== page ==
If anything good came out of the housing downturn it was a new awareness about the importance of the home building industry and a growing alliance of trade groups and leaders working to solve issues at the state government level, a building industry official said in Madera on Wednesday.
“Home building was a huge economic engine, probably more than anyone imagined at the time,” Winn said.
The industry once employed about 750,000 people statewide in a trade or construction-related job and that number has fallen to about 70,000 over the last five years, he said.
As a result, many people can’t find work or have had to change jobs, Winn said. It has also trickled down and affected business like home improvement stores who benefitted from the robust building years, he said.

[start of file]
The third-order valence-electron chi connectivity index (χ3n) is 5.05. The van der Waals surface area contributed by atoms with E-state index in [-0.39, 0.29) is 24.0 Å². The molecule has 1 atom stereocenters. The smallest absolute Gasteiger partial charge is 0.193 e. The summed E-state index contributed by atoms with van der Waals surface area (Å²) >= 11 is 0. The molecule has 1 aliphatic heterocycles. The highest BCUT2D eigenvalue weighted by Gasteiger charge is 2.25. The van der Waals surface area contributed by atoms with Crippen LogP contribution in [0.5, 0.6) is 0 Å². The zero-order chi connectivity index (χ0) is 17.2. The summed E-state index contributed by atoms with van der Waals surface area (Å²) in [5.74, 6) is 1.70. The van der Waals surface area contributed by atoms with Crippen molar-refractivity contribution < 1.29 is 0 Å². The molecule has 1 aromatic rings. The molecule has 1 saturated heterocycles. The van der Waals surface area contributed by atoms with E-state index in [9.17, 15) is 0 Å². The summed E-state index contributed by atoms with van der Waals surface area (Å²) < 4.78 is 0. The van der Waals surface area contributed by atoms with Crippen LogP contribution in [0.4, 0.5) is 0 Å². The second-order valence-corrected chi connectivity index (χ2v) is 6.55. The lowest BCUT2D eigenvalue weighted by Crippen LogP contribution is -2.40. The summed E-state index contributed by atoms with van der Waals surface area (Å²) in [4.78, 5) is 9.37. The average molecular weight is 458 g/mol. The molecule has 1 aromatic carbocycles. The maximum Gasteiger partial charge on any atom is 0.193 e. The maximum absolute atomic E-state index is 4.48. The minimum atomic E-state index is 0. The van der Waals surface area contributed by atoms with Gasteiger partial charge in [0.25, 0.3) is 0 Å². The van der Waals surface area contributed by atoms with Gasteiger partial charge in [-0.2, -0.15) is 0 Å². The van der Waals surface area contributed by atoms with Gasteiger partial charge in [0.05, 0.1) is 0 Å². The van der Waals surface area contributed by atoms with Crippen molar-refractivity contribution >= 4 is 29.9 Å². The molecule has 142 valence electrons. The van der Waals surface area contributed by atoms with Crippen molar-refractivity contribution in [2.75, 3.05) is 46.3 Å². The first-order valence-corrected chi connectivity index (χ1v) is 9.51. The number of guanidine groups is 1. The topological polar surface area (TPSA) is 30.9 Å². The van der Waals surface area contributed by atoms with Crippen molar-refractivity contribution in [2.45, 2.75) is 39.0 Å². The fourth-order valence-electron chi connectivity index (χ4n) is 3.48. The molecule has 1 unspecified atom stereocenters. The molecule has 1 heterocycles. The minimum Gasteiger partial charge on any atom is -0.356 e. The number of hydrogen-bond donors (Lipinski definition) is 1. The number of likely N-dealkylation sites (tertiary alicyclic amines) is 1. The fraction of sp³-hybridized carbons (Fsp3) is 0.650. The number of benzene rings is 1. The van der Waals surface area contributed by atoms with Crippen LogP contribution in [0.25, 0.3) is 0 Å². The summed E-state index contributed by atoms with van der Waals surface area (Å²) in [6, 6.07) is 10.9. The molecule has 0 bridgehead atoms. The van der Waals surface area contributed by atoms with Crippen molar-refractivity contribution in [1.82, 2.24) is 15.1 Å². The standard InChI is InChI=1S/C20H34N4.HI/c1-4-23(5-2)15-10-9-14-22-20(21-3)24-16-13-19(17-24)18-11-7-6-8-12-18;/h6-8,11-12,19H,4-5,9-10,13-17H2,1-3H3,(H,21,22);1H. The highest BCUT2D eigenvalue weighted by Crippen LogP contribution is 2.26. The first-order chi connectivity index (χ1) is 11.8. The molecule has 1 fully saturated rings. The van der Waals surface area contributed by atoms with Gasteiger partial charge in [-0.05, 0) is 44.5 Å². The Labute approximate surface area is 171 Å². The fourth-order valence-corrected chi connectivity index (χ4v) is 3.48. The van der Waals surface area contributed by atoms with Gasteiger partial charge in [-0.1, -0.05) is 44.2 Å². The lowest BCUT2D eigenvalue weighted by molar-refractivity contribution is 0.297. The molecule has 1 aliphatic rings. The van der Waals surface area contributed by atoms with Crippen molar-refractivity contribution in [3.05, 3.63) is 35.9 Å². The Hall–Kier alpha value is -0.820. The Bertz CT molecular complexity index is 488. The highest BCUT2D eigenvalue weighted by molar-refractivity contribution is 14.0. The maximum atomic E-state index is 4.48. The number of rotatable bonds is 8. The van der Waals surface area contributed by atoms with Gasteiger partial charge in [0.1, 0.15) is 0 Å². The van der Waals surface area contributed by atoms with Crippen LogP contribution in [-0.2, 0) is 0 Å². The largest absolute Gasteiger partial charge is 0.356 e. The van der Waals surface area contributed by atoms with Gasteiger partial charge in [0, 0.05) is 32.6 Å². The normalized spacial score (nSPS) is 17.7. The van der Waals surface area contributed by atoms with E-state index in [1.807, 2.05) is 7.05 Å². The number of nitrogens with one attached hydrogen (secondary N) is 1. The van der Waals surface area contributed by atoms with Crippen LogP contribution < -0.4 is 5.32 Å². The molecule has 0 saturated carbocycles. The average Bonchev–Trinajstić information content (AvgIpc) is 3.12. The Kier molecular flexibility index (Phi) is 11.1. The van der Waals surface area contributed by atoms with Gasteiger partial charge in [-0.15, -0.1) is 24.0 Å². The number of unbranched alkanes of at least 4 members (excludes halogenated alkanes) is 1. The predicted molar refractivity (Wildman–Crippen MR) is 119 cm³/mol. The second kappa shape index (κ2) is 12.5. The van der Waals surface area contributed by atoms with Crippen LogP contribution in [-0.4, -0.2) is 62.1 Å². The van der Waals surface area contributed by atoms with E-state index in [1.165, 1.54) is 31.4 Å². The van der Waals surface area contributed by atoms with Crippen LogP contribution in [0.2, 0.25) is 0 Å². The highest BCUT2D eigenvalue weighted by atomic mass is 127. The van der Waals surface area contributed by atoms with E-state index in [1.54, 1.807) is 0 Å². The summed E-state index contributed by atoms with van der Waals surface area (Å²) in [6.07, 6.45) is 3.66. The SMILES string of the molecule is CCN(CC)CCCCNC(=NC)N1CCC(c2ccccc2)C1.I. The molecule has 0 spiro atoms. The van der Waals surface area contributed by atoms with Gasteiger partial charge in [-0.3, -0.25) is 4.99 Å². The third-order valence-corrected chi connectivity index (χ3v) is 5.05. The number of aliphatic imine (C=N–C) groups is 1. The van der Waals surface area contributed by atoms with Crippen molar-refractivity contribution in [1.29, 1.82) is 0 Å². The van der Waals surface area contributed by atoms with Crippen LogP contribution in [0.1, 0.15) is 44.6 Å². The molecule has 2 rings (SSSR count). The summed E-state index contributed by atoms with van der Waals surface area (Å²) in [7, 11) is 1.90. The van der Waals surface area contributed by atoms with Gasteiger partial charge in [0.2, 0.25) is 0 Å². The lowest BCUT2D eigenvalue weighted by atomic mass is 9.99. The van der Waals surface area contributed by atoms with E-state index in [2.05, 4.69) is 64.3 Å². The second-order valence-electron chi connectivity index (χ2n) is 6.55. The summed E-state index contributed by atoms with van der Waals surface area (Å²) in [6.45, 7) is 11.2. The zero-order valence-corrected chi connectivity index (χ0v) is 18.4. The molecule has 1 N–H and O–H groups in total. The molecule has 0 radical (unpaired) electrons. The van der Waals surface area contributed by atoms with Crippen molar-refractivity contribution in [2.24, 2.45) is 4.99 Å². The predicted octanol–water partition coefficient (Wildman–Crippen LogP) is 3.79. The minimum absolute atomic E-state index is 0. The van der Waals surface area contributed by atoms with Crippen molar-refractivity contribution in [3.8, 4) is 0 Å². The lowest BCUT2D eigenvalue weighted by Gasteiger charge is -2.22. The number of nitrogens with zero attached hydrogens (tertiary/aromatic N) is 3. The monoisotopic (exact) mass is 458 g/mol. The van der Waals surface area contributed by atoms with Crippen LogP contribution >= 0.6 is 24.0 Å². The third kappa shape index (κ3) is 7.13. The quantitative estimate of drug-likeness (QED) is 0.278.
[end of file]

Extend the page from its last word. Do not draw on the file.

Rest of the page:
But Fresno is pulling out of the dumps — albeit very slowly and behind cities like San Diego, San Francisco and those on the coast that are already stabilizing, Winn said.
Winn, a Sacramento builder, believes regional alliances and new partnerships with other trade organizations, labor agencies and legislative leaders are helping the industry advocate for easier building application processes that will allow the industry to grow again.
A demand from aging baby boomers looking to downsize and those in Generation Y beginning their home search will also help boost the market.
There is a large group of people in Generation Y — those ages 18 to 29 — “who are approaching the age where they need to crawl out of mom’s basement and get a house,” Winn said.